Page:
Gold for Gold
We recognise that researchers are often being asked to publish Open Access (OA), but do not have the funding to pay for it directly.
To support the funder-led evolution to Gold OA, and following a successful pilot scheme in the UK, our Gold for Gold initiative rewards all institutions that subscribe to RSC Gold with voucher codes to make papers available via OA, free of charge.
Gold for Gold ensures academics can further increase the visibility of their quality research, whilst raising their institution's reputation. Recent beneficiaries include: University of Cambridge, University College London, Queen's University Belfast, Birmingham University (all UK); University of California - Los Angeles (US); Helsinki University (Finland); Linkopings Universitet (Sweden); Universitat Basel (Switzerland); Van't Hoff Institute for Molecular Sciences (Netherlands).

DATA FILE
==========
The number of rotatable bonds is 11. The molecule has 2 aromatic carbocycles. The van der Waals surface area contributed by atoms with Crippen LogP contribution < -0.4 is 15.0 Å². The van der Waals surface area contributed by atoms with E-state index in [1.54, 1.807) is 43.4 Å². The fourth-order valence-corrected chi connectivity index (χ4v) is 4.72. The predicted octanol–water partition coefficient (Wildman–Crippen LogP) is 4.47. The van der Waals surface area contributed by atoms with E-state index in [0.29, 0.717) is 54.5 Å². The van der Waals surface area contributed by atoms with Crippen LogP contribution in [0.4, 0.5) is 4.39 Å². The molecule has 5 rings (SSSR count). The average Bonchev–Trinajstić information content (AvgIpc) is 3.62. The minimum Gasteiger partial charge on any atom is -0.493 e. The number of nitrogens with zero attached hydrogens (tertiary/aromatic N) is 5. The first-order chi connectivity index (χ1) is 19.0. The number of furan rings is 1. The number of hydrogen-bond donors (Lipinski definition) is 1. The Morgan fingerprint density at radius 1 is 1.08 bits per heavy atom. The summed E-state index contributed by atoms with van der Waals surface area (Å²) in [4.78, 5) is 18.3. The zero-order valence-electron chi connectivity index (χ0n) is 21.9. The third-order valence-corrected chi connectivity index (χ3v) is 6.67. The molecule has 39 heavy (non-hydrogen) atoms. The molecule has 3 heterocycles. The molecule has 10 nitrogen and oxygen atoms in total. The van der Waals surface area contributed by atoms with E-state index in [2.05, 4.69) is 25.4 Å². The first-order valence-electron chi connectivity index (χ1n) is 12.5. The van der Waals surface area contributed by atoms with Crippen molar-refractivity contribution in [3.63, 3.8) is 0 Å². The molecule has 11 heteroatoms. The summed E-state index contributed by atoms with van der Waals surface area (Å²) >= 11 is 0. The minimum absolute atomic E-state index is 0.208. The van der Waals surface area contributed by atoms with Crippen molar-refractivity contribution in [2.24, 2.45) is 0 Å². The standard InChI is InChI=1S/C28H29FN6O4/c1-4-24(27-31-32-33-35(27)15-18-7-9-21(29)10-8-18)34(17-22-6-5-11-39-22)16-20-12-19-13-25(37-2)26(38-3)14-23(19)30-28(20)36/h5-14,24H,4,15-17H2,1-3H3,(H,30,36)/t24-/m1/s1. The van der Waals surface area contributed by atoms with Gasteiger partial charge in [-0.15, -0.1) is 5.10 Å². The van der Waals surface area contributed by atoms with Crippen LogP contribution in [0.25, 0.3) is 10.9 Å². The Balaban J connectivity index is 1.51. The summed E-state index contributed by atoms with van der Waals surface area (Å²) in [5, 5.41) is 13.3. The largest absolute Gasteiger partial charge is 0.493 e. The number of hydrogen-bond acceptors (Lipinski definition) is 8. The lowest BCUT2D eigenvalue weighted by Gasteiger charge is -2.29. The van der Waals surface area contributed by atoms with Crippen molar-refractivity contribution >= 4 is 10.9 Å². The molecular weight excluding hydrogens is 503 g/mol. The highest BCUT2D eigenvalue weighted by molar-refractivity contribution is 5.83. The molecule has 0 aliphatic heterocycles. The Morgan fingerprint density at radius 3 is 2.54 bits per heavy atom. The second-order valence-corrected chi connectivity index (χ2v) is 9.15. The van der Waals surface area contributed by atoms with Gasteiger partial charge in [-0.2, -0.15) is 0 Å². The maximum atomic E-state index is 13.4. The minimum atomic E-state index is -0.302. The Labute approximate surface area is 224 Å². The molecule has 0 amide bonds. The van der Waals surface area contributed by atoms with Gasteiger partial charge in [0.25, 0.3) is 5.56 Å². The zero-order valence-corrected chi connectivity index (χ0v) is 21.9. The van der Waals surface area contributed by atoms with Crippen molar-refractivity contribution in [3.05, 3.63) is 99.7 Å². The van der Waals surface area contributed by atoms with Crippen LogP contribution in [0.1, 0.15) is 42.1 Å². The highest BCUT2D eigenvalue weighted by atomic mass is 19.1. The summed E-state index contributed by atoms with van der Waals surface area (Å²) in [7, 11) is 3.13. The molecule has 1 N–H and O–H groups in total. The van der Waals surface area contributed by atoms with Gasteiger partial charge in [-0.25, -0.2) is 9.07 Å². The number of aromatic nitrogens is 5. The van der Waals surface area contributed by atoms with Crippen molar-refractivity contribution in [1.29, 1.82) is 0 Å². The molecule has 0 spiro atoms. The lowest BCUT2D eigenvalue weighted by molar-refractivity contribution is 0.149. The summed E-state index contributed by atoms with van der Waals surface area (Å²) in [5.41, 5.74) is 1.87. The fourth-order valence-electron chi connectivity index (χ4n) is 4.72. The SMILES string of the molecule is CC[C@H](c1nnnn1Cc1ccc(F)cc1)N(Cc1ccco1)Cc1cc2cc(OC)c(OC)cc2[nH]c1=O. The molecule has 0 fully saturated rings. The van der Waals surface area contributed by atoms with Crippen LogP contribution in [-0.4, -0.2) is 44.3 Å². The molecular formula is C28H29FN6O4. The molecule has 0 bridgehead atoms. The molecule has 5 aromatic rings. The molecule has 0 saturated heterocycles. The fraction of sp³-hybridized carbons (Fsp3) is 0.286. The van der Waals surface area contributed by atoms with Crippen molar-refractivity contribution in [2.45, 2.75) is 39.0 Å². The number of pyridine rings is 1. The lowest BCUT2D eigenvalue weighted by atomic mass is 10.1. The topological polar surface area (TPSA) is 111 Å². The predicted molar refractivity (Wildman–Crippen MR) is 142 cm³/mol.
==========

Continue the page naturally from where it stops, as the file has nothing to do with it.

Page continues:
And, as part of the DFG-RSC Gold licence agreement for 2014, we have our first nationwide Gold for Gold initiative. More than 87 institutions in Germany, plus all Max Planck and Fraunhofer Institutes, can not only access our premium content, including 41 international journals, but will benefit collectively from more than 900 Gold for Gold voucher codes.
We hope you take full advantage of any due voucher codes. For full details on how this project works, including information on how to claim and use your voucher codes, click on the Frequently Asked Questions link below.
Find out more about the RSC's innovative initiative